Dorian’s destruction: Bahamas faces a humanitarian crisis with 70,000 needing ‘life-saving assistance’ and at least 20 dead as the extent of damage wrought by the Category 5 hurricane is surveyed by locals who say ‘everything is gone’

Thursday, September 5, 2019
By Paul Martin

A massive international relief effort ramped up on Thursday in the Abaco islands and Grand Bahama
Dorian struck the Bahamas as a catastrophic Category 5 storm on Sunday unleashed 185mph winds and torrential rains on the island over the following two days
An unknown number of people were trapped in their homes for days waiting for help to arrive
Half of the homes in the Bahamas were destroyed or severely damaged, racking up a total of $7billion in insured and uninsured property losses, according to a Thursday estimate
A UN humanitarian chief said around 70,000 people ‘are in immediate need of life-saving assistance’
The death toll climbed to 20 on Wednesday as search and rescue teams fanned out across the stricken islands
The number of fatalities is expected to continue its ascent as long stretches have yet to be explored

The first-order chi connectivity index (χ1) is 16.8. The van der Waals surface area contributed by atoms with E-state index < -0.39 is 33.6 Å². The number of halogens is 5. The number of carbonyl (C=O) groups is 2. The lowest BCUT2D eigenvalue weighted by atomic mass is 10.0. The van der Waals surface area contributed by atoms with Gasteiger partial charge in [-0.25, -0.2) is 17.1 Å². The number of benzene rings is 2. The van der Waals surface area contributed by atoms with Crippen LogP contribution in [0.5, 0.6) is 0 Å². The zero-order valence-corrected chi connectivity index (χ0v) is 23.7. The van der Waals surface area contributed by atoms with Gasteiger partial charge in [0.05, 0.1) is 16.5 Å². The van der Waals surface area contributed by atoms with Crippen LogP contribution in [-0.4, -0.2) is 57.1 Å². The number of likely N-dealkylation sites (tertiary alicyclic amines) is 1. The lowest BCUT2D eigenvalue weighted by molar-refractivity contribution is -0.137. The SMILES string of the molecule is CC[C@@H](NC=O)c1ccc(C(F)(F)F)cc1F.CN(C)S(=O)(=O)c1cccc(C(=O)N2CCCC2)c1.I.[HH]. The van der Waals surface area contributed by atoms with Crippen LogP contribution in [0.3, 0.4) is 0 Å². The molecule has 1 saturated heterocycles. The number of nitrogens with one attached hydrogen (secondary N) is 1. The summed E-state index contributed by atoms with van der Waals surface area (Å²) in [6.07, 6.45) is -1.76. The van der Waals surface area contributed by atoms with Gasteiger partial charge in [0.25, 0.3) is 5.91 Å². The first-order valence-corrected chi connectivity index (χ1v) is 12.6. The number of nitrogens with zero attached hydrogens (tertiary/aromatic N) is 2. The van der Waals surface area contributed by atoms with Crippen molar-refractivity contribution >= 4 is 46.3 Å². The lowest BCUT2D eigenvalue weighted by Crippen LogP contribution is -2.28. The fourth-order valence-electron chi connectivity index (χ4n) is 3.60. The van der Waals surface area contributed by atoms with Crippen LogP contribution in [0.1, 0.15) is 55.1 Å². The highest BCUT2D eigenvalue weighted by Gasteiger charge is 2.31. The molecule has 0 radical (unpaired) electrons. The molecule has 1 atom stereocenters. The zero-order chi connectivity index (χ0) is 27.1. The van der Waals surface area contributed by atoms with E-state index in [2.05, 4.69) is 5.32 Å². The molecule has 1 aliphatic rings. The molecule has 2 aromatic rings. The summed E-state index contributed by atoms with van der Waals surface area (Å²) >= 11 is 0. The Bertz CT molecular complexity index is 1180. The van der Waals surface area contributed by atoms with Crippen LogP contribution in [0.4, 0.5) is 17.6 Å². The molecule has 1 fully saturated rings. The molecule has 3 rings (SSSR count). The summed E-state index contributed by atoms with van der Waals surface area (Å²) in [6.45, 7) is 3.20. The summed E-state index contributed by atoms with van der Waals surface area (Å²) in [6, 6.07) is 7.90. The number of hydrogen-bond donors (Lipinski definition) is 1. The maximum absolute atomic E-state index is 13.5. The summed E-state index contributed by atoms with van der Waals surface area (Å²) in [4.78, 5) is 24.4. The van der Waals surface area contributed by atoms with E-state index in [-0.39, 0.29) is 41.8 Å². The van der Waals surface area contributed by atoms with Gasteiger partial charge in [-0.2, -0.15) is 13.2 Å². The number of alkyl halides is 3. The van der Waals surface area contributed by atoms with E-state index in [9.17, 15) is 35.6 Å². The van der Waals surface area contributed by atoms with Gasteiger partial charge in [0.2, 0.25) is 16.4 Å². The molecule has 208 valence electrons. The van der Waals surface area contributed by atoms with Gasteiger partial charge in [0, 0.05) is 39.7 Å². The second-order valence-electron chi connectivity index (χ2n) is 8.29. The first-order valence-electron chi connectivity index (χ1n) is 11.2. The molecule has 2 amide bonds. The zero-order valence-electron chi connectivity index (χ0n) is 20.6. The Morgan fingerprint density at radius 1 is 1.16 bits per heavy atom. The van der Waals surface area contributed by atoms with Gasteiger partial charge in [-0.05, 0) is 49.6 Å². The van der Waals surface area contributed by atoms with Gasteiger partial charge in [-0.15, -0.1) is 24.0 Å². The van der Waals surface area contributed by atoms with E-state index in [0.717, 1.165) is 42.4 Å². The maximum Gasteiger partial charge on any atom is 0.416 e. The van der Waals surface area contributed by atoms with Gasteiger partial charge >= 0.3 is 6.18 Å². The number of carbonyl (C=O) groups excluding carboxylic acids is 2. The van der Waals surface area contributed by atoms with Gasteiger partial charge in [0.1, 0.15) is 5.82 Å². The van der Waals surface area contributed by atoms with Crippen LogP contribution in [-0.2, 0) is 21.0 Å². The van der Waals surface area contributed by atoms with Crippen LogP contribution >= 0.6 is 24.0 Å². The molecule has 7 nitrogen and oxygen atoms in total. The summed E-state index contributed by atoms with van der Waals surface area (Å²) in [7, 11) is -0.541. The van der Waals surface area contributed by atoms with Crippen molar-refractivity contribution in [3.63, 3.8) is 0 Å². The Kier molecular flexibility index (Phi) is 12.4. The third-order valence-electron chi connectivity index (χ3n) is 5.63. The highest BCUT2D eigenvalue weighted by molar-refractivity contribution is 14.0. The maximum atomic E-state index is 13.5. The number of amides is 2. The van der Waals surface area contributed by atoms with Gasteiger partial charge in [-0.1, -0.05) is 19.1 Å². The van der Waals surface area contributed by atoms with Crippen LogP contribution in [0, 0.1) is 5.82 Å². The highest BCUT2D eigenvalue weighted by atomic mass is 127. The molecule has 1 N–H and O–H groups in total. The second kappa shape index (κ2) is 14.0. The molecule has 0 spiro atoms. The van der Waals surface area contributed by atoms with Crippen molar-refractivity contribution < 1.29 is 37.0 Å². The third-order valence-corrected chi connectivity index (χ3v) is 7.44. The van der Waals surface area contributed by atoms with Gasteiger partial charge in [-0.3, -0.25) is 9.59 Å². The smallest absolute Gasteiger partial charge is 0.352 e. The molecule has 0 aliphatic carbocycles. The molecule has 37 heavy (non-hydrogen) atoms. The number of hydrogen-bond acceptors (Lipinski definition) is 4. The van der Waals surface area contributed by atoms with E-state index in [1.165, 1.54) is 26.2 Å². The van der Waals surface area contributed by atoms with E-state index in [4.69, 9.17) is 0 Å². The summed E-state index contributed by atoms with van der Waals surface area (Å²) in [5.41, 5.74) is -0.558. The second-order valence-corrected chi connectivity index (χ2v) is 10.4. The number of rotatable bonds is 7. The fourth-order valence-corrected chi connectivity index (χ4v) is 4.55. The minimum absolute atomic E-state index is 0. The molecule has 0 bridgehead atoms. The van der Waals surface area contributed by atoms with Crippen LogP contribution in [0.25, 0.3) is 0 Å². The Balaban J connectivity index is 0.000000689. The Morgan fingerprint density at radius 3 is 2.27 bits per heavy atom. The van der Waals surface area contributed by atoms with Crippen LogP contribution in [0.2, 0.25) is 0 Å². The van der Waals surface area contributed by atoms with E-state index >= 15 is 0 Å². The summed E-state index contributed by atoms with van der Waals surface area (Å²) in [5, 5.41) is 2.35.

Prime Minister Hubert Minnis called Dorian ‘one of the greatest national crises in our country’s history’

5 September 2019

The Bahamas are facing a humanitarian crisis in the wake of Hurricane Dorian as up to 70,000 people are in need of ‘life-saving assistance’ and the death toll currently at 20 is expected to climb.

A massive international relief effort ramped up on Thursday as the extent of the damage wrought by Dorian comes into focus through satellite images and harrowing accounts from survivors.

The storm struck the island chain as a catastrophic Category 5 hurricane on Sunday and stalled over Abaco and Grand Bahama for the following two days as 185mph winds and torrential rains ravaged countless communities.

‘All the main buildings, gone. It’s gone. Everything is gone,’ Robert Cornea, who has lived in Abaco for more than 50 years with his wife Phyllis, told CBS News.

The couple have been homeless since Sunday.

‘Take a picture of me because it’s all I have left, what you see me in,’ Phyllis Cornea said from the wreckage of her home. ‘I’ve been in this four days.’

On Wednesday United Nations humanitarian chief Mark Lowcock said around 70,000 people ‘are in immediate need of life-saving assistance’, adding that the most urgent needs are water, food, shelter and accommodation.

‘This is our Katrina moment,’ Bahamian Health Minister Duane Sands said Thursday.

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